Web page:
Supporters walk for Lisa Marie 22 years after her disappearance | Ha-Shilth-Sa Newspaper

Supporters walk for Lisa Marie 22 years after her disappearance

Nanaimo, BC

It has been 22 years since Lisa Marie Young went missing from Nanaimo and advocates continue to gather annually to celebrate the memory of the Tla-o-qui-aht woman, raising awareness for her ongoing investigation.

Close to 80 people gathered at Nanaimo’s RCMP detachment on June 30, 2024, marching with posters and banners down to Maffeo Sutton Park to celebrate and remember Young.

Young was last seen at approximately 3 a.m. on June 30, 2002. The 21-year-old had spent the night out with friends, first at a Nanaimo nightclub, then two house parties. She left the second party to get something to eat, and accepted a ride with Christopher William Adair, a young man she had just met that evening, according to reports from the time.  

A friend reported receiving a text message from Young at 4:30 a.m., which read “come get me, they won’t let me leave.”

“Each day we still have hope, hope that Lisa will be found and brought home. A long time has gone by—22 years. Longer than she was with us. We have never given up hope,” said Carol Frank, Young’s aunt.

Frank said her late sister, Young’s mother, made t-shirts the year her daughter went missing in 2002 with a photo and the words ‘love and hope,’ which family and friends continue to make each year to bring awareness.

“My sister strongly believed in these words. Lisa is loved by many family, friends and people who did not know Lisa but heard her story,” Frank said. “Our heart goes out to the families that have lost loved ones to the tragedy of murder. We have hope that whoever took Lisa from us, that person or persons will be brought to justice.”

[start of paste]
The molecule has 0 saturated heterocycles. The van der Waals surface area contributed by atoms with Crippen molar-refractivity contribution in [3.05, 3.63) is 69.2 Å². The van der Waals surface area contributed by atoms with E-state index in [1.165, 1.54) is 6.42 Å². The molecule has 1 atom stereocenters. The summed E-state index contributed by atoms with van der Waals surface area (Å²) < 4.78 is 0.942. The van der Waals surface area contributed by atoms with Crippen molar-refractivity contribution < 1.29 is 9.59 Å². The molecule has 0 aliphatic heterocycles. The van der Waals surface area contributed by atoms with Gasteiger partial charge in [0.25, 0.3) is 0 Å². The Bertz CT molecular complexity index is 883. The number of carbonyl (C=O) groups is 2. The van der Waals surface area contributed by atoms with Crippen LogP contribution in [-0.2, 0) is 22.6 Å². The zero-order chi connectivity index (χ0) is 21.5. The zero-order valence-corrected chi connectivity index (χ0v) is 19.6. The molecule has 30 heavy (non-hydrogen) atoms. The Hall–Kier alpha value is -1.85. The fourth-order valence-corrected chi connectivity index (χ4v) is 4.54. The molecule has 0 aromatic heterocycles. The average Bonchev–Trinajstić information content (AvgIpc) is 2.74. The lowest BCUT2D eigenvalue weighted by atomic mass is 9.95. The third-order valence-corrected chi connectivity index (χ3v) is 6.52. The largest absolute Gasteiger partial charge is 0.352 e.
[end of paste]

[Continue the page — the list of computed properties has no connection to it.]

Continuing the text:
During the event at Maffeo Sutton Park, MP for Nanaimo- Ladysmith Lisa Marie Barron said she continues to address and bring awareness to the ongoing crisis of missing and murdered Indigenous women, girls and two-spirited people to the federal government.

“My colleagues and I were successful in pushing the Liberal government to implement what’s called a red dress alert. We’re pushing for it to become national but it’s starting in Manitoba, where if any Indigenous woman, girl or two-spirited person goes missing that people can be alerted immediately,” Barron said. “I think this is necessary for us to be able to move forward, but bigger than that we need to see of course the systems in place, all of the recommendations, the calls to action, so that no more Indigenous women and girls and two spirit people go missing.”

The Nanaimo RCMP have kept an active case open for Young since she went missing 22 years ago.

“There is no excuse, there is no explanation, there is no way to accept what happened,” said Nanaimo mayor Leonard Krog. “As we gather here not accepting it, we must remember with that kind of patience that [Lisa] had a good life when she was alive and she loved music and she cared for people, she cared for her family. As a parent and grandparent I can only begin to imagine how her mother felt in her lifetime and how her family still continues to feel knowing that justice has not been done.”

Police ask that anyone with information that could help in solving the disappearance of Lisa Marie Young to call the Nanaimo RCMP non-emergency line at 250-754-2345.

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